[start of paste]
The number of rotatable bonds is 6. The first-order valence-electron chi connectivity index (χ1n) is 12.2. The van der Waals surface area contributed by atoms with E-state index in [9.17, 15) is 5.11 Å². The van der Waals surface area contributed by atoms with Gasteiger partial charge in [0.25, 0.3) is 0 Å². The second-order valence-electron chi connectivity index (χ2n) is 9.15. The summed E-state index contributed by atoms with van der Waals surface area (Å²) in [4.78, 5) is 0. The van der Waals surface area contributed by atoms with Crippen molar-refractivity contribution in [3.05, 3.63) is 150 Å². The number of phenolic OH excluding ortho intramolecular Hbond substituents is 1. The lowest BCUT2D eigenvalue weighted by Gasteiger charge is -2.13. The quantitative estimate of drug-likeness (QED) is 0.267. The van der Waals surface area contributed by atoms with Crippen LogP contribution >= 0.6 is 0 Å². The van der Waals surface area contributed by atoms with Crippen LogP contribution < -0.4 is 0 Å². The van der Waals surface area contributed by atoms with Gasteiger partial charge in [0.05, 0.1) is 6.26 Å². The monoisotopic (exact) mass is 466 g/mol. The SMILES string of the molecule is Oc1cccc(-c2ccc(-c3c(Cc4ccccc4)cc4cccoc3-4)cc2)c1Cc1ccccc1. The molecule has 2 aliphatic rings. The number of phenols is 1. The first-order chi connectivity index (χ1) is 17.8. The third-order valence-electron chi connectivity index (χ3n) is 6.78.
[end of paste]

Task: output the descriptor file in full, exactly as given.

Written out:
The number of rotatable bonds is 6. The first-order valence-electron chi connectivity index (χ1n) is 12.2. The van der Waals surface area contributed by atoms with E-state index in [9.17, 15) is 5.11 Å². The van der Waals surface area contributed by atoms with Gasteiger partial charge in [0.25, 0.3) is 0 Å². The second-order valence-electron chi connectivity index (χ2n) is 9.15. The summed E-state index contributed by atoms with van der Waals surface area (Å²) in [4.78, 5) is 0. The van der Waals surface area contributed by atoms with Crippen molar-refractivity contribution in [3.05, 3.63) is 150 Å². The number of phenolic OH excluding ortho intramolecular Hbond substituents is 1. The lowest BCUT2D eigenvalue weighted by Gasteiger charge is -2.13. The quantitative estimate of drug-likeness (QED) is 0.267. The van der Waals surface area contributed by atoms with Crippen LogP contribution >= 0.6 is 0 Å². The van der Waals surface area contributed by atoms with Crippen LogP contribution < -0.4 is 0 Å². The van der Waals surface area contributed by atoms with Gasteiger partial charge in [0.05, 0.1) is 6.26 Å². The monoisotopic (exact) mass is 466 g/mol. The SMILES string of the molecule is Oc1cccc(-c2ccc(-c3c(Cc4ccccc4)cc4cccoc3-4)cc2)c1Cc1ccccc1. The molecule has 2 aliphatic rings. The number of phenols is 1. The first-order chi connectivity index (χ1) is 17.8. The third-order valence-electron chi connectivity index (χ3n) is 6.78.